Though this piece has been much buzzed about, it seems like it's been little read, and even less understood. So I thought I'd break this into two posts. This one will summarize the argument. The next will give my thoughts on the argument itself.
Coates' essay takes an interesting approach. He focuses much of the essay on the Federal Housing Administration's (FHA) 'redlining' policy in the post WWII period.
According to Coates, from 1934 until it was outlawed in 1968, the FHA's 'redlining' policy prevented blacks from getting normal mortgages. Instead, white speculators would spook white homeowners in a neighborhood by making them think blacks were buying into the neighborhood. The homeowners would then sell their houses at below market rates to the speculators. The speculators would then sell the houses to blacks with a very disadvantageous contract specifying that the buyer would forfeit everything if they didn't make all their payments. If they didn't, speculators would repossess the house and be able to resell it. So the speculators were able to profit off of the white homeowners (because of the homeowners' prejudices) and the black buyers (because of the FHA policy and the inability of some of them to make their payments).
Coates traces these events through the heart-breaking point of view of Clyde Ross, who'd moved from the deep south to Chicago to avoid the heavy racism faced in Mississippi. Along the way, he loses nearly everything.
Coates goes on to argue that America's strength and economic system was founded on the plunder of blacks, as the cotton produced by slaves accounted for nearly 60% of exports and slaves were one of the country's largest assets in 1860, as well as the continued racism of Jim Crow and things like the FHA 'redlining'.
As a result, he argues that 'black poverty isn't like white poverty', since white supremacy is "a force so fundamental to America that it's difficult to imagine the country without it." So he dismisses attempts that try to help the poor regardless of their color. Similarly, he dismisses Affirmative Action, since he says that its goals are unclear.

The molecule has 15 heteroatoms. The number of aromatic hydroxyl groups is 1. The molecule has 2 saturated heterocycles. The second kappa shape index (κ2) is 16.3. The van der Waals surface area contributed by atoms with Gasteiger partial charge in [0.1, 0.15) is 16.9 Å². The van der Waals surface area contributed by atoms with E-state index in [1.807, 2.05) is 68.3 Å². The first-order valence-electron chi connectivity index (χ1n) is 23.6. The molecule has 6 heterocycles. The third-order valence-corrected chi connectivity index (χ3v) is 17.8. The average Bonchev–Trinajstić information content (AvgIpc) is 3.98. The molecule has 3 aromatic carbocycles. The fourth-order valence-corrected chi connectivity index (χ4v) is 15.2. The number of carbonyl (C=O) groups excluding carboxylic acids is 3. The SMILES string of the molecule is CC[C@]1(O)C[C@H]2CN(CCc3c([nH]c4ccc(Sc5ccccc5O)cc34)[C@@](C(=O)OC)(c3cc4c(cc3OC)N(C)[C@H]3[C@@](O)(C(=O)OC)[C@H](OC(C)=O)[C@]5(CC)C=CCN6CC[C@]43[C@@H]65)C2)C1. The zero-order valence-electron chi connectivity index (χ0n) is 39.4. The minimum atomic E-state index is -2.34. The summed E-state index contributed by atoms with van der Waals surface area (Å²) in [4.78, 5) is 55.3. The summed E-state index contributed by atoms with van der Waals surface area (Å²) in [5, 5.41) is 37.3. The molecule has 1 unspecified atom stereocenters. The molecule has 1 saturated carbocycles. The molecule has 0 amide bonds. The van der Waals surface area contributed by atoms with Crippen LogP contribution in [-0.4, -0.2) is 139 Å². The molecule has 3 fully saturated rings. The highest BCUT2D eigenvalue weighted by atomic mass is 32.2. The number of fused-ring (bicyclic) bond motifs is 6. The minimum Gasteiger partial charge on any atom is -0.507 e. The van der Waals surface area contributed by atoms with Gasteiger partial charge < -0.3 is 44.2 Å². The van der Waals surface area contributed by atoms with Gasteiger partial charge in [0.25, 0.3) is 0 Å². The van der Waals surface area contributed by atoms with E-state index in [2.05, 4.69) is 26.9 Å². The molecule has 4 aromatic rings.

For Coates, the wealth gap is the best statistic to illustrate "the enduring legacy of our country's shameful history of treating black people as sub-citizens, sub-Americans, and sub-humans". Reparations, which Coates defines as "the full acceptance of our collective biography and its consequences," would "seek to close this chasm" in the wealth gap. Coates asks Congress to pass a bill to study reparations, for he thinks the discussion of the calculation of the number is at least as valuable as the number itself.
Indeed, his stated goal for the piece: "More, I hope it mocks people who believe that a society can spend three-and-a-half centuries attempting to cripple a man, 50 years offering half-hearted aid, and then wonder why he walks with a limp."
In essence, Coates sees white supremacy as one of the defining characteristics of America and the cause of the plunder of black people, which has resulted in a large wealth gap. Coates calls for reparations (broadly construed) as a practical and moral remedy.
(Continue on to part 2.)
(Continue on to part 2.)